My slight criticisms with this song have to do with the fact it doesn’t quite stick melodically. The verses do, when he’s listing the examples I mentioned, but the chorus isn’t really grabbing me, and in that sense, it sort of reminds me of the first single, “Hope the High road,” because the melody doesn’t stand out all that much. There’s some really nice blending of country and rock instrumentation, and the fiddle solo adds a nice touch. Still, although the music is where my criticism lies, it’s the lyrics that make this song important, and it’s the lyrics that Jason Isbell wanted us to be discussing and pondering. So, overall, it’s a very nice and timely song that has me looking forward even more to Jason Isbell’s record.

Written by: Jason Isbell

Song Review: “Cumberland Gap” by Jason Isbell and the 400 Unit

Rating: 9/10

I took some time with the second song from Isbell’s upcoming album before commenting on it here because “Hope the High Road” grew more and more forgettable as I listened to it. Brianna reviewed that, and she was quite impressed; so was I at first, but as I say, it started to get more generic. So I gave “Cumberland Gap” several listens, and I’m happy to say it’s having exactly the opposite effect, getting better each time.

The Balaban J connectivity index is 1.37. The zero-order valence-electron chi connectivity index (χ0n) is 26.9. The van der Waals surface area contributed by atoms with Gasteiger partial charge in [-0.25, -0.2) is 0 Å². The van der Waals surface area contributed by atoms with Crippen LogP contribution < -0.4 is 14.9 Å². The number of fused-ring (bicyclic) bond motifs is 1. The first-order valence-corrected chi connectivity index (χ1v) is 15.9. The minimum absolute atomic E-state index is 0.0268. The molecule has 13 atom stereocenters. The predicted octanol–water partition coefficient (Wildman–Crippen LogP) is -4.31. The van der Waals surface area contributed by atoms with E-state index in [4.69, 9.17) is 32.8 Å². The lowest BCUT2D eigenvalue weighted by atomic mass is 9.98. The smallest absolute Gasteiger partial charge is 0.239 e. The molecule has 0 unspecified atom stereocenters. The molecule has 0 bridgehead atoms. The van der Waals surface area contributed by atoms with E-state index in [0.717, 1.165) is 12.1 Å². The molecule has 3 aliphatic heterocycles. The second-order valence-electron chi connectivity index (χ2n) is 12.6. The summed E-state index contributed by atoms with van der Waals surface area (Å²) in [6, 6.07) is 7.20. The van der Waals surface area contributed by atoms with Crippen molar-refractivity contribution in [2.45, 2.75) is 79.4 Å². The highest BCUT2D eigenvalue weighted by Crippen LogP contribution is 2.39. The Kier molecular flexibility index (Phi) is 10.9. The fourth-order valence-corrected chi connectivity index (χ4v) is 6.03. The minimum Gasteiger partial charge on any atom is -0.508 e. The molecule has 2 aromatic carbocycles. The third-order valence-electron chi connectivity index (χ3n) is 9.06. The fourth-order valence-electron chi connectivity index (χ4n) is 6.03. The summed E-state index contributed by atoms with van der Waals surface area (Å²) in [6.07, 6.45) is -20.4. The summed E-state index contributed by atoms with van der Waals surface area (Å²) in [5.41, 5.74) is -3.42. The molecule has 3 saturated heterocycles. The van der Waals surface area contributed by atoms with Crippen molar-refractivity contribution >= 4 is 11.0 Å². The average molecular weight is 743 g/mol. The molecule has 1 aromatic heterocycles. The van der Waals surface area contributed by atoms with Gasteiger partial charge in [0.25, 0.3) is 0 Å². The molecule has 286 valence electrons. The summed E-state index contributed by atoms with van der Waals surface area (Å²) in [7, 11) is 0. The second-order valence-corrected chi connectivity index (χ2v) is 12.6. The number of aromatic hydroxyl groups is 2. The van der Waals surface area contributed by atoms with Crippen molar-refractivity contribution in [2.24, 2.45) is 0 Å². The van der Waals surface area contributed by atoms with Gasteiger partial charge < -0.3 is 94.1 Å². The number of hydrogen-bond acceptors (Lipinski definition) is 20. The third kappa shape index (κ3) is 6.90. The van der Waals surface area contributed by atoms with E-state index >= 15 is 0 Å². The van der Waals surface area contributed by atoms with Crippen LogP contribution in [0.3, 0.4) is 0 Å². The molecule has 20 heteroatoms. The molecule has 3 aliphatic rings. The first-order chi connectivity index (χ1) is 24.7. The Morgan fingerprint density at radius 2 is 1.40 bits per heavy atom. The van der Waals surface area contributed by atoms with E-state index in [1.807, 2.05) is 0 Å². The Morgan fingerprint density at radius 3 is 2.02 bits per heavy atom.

“Cumberland Gap” speaks directly to the life and hardship in that region, but even if you’re not from that little stretch of a Appalachia running through Kentucky, Virginia, and Tennessee, you can relate to a town with little else besides “churches, bars, and grocery stores” if you come from any little town in America or across the world. It’s that universality that makes the lyrics of the song stand out and will help many understand the pain the narrator feels as he tries to avoid facing the window at the local bar so he can imagine himself in any other town. It’s remarkable how these lyrics can still speak even with this heavy production–because let me tell you, this is not country or folk or singer/songwriter, this is rock, or perhaps more accurately southern rock. This is what Jason Isbell promised ahead of The Nashville Sound, and it’s certainly present on this song. That production works here, as it adds an edge and an anger to the darkness of these lyrics.
The one criticism I have against “Cumberland Gap” is sometimes the lyrics can be lost in the recording, and I wish I could hear them more clearly. It took several listens to make out some of them, and once I could, the song got even better. overall, though, this made me look forward to the album much more than “hope the High road.” But definitely be prepared for the rock production because if these two tracks are any indication, this will not be another Something More Than Free. Take that as you will; so far, I’m on board.

Written by: Jason Isbell